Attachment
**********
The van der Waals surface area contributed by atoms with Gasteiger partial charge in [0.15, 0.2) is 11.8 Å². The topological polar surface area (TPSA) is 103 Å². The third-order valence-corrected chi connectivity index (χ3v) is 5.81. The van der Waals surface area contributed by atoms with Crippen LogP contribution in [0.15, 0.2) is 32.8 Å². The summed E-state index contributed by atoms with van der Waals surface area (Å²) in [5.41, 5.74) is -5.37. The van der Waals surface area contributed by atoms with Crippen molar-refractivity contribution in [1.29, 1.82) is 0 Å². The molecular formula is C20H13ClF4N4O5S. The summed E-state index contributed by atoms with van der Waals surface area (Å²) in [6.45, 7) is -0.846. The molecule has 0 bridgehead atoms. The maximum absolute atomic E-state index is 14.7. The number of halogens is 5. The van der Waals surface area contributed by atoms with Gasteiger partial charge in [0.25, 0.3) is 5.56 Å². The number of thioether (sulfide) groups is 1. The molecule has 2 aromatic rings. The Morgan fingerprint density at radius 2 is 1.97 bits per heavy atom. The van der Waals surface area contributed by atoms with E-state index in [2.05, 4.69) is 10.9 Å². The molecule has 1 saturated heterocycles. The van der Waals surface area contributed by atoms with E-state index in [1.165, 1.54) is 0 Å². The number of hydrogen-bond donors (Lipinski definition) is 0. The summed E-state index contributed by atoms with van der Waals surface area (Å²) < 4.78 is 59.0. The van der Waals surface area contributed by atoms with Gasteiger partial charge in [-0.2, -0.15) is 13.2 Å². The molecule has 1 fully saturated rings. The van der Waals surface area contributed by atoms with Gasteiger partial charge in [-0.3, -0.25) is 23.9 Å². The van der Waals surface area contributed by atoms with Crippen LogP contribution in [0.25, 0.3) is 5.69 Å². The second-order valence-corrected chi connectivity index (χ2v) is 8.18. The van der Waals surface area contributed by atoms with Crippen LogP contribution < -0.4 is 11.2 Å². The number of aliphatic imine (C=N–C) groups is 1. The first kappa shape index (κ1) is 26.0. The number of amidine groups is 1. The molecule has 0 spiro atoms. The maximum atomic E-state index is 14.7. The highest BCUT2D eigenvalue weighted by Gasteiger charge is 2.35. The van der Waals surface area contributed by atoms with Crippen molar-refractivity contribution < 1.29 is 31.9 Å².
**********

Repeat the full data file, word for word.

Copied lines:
The van der Waals surface area contributed by atoms with Gasteiger partial charge in [0.15, 0.2) is 11.8 Å². The topological polar surface area (TPSA) is 103 Å². The third-order valence-corrected chi connectivity index (χ3v) is 5.81. The van der Waals surface area contributed by atoms with Crippen LogP contribution in [0.15, 0.2) is 32.8 Å². The summed E-state index contributed by atoms with van der Waals surface area (Å²) in [5.41, 5.74) is -5.37. The van der Waals surface area contributed by atoms with Crippen molar-refractivity contribution in [1.29, 1.82) is 0 Å². The molecular formula is C20H13ClF4N4O5S. The summed E-state index contributed by atoms with van der Waals surface area (Å²) in [6.45, 7) is -0.846. The molecule has 0 bridgehead atoms. The maximum absolute atomic E-state index is 14.7. The number of halogens is 5. The van der Waals surface area contributed by atoms with Gasteiger partial charge in [0.25, 0.3) is 5.56 Å². The number of thioether (sulfide) groups is 1. The molecule has 2 aromatic rings. The Morgan fingerprint density at radius 2 is 1.97 bits per heavy atom. The van der Waals surface area contributed by atoms with E-state index in [2.05, 4.69) is 10.9 Å². The molecule has 1 saturated heterocycles. The van der Waals surface area contributed by atoms with E-state index in [1.165, 1.54) is 0 Å². The number of hydrogen-bond donors (Lipinski definition) is 0. The summed E-state index contributed by atoms with van der Waals surface area (Å²) < 4.78 is 59.0. The van der Waals surface area contributed by atoms with Gasteiger partial charge in [-0.2, -0.15) is 13.2 Å². The molecule has 1 fully saturated rings. The van der Waals surface area contributed by atoms with Gasteiger partial charge in [-0.3, -0.25) is 23.9 Å². The van der Waals surface area contributed by atoms with Crippen LogP contribution in [0.25, 0.3) is 5.69 Å². The second-order valence-corrected chi connectivity index (χ2v) is 8.18. The van der Waals surface area contributed by atoms with Crippen LogP contribution < -0.4 is 11.2 Å². The number of aliphatic imine (C=N–C) groups is 1. The first kappa shape index (κ1) is 26.0. The number of amidine groups is 1. The molecule has 0 spiro atoms. The maximum atomic E-state index is 14.7. The highest BCUT2D eigenvalue weighted by Gasteiger charge is 2.35. The van der Waals surface area contributed by atoms with Crippen molar-refractivity contribution < 1.29 is 31.9 Å².